“Life of A Klansman: A Family History in White Supremacy,” by Edward Ball (Aug. 4)
Ball’s latest memoir is about his great-great-grandfather Constant Lecorgne, a white French Creole who became a member of the Ku Klux Klan. Ball approached descendants of the African American people who were victims of Lecorgne and his cohort to share their narratives. A powerful, relevant and personal story about how we look at the word “heritage.”
“Luster: A Novel,” by Raven Leilani (Aug. 4)
“You are a desirable woman. You are not a dozen gerbils in a skin casing,” the protagonist of this novel tells herself early in this strange, hilarious, important debut. Edie wants to be a painter, but she’s young, black and depressive, with no clue how to get what she wants. After falling for the much-older Eric, Edie finds herself part of his open marriage and an unwilling role model for his daughter. But what happens when their family flailing inspires her art?
“Caste: The Origins of Our Discontents,” by Isabel Wilkerson (Aug. 4)
In “The Warmth of Other Suns,” Wilkerson, a Pulitzer Prize winner, explained how the Great Migration changed our country forever. In “Caste,” Wilkerson shows the distinctions between race, class and caste, the latter a means of ensuring that there is always a “bottom rung” for humans to supposedly rise above. Yet that deep rut has many costs, and not just for those consigned to remain there.
“On Corruption in America: And What Is at Stake,” by Sarah Chayes (Aug. 11)
Chayes, whose “Thieves of State: Why Corruption Threatens Global Security” won the 2016 Los Angeles Times Book Prize, once worked as a special assistant on corruption to the chairman of the Joint Chiefs of Staff. She understands the corrosive nature of malfeasance, and she has examples from plenty of presidential administrations to remind us what absolute power does.
“The New Wilderness: A Novel,” by Diane Cook (Aug. 11)
In a near-future America, the only natural area that remains is called the Wilderness State. When the government asks for volunteers to live there without any modern tools or amenities, a family of three agrees despite the rigid rules — no staying in one place longer than seven days, for example — and the rangers who enforce them. More than a version of “Survivor: Woodlands,” this novel asks tough questions about love and sustainability.
“Reaganland: America’s Right Turn 1976-1980,” by Rick Perlstein (Aug. 18)
The author of “Nixonland” and “The Invisible Bridge” returns with the finale of his trilogy about American conservatism. Readers can decide for themselves whether Perlstein deserves to be called “the hypercaffeinated Herodotus of the American century,” as the Nation magazine dubbed him, but there’s no doubt his energetic writing takes his topic to an engaging level.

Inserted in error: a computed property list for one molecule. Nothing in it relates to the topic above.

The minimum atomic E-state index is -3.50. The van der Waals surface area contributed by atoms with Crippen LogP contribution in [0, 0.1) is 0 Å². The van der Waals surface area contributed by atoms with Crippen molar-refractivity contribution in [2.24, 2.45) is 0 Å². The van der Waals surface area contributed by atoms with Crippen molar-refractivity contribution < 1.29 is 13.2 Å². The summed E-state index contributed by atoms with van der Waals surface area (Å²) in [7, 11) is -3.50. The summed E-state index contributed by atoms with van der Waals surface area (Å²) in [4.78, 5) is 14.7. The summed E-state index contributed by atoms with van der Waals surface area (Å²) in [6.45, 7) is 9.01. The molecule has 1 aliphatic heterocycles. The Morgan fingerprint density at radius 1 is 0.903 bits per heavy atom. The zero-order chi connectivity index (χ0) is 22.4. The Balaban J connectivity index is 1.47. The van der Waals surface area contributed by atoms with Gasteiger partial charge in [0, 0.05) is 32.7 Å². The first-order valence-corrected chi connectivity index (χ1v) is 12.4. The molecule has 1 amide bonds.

“Black Bottom Saints: A Novel,” by Alice Randall (Aug. 18)
In Detroit’s celebrated Black Bottom neighborhood, Joseph “Ziggy” Johnson writes about gossip, emcees a night club, runs a theater school and keeps tabs on the city’s elite, including Count Basie and Ethel Waters. As he lies in a hospital dying, he curates a list of “52 Saints” and tells their stories — oh, and he provides cocktail recipes, too.
“Winter Counts: A Novel,” by David Heska Wanbli Weiden (Aug. 25)
The first in a planned series set on the Rosebud Indian Reservation in South Dakota, “Winter Counts” is a first-rate thriller that also delivers first-rate commentary on our nation’s colonial crimes. Virgil Wounded Horse, Rosebud’s local enforcer, needs to stop the flow of heroin into his community, and into his nephew’s veins. That quest will take him on the road, with his ex-girlfriend, to confront terrifying enemies.
“Squeeze Me: A Novel,” by Carl Hiaasen (Aug. 25)
Leave it to Hiaasen to lampoon what is going on in Washington with a socialite’s murder in Palm Beach. Kiki Pew, a founding member of the POTUSSIES, women dedicated to the president, disappears from a charity gala and is found in a concrete grave. The president declares she’s been killed by “immigrant hordes,” but wildlife wrangler Angie Armstrong senses something closer to the White House is responsible.
“Vesper Flights: Essays,” by Helen MacDonald (Aug. 25)
If you haven’t read “H Is for Hawk,” MacDonald’s splendid 2015 memoir about raising a goshawk while grieving her father’s death, please put that title on top of your TBR pile, with this one directly beneath it. The essays in “Vesper Flights” prove that the author is a nature writer on par with Annie Dillard, one whose keen observations about everything from migrations to mushrooms intertwine with a compassionate perspective on her fellow humans.
Correction: An earlier version of this article referred to the Rosebud Indian Reservation as fictional. It is a real place. This version has been updated.
Bethanne Patrick is the editor, most recently, of “The Books That Changed My Life: Reflections by 100 Authors, Actors, Musicians and Other Remarkable People.”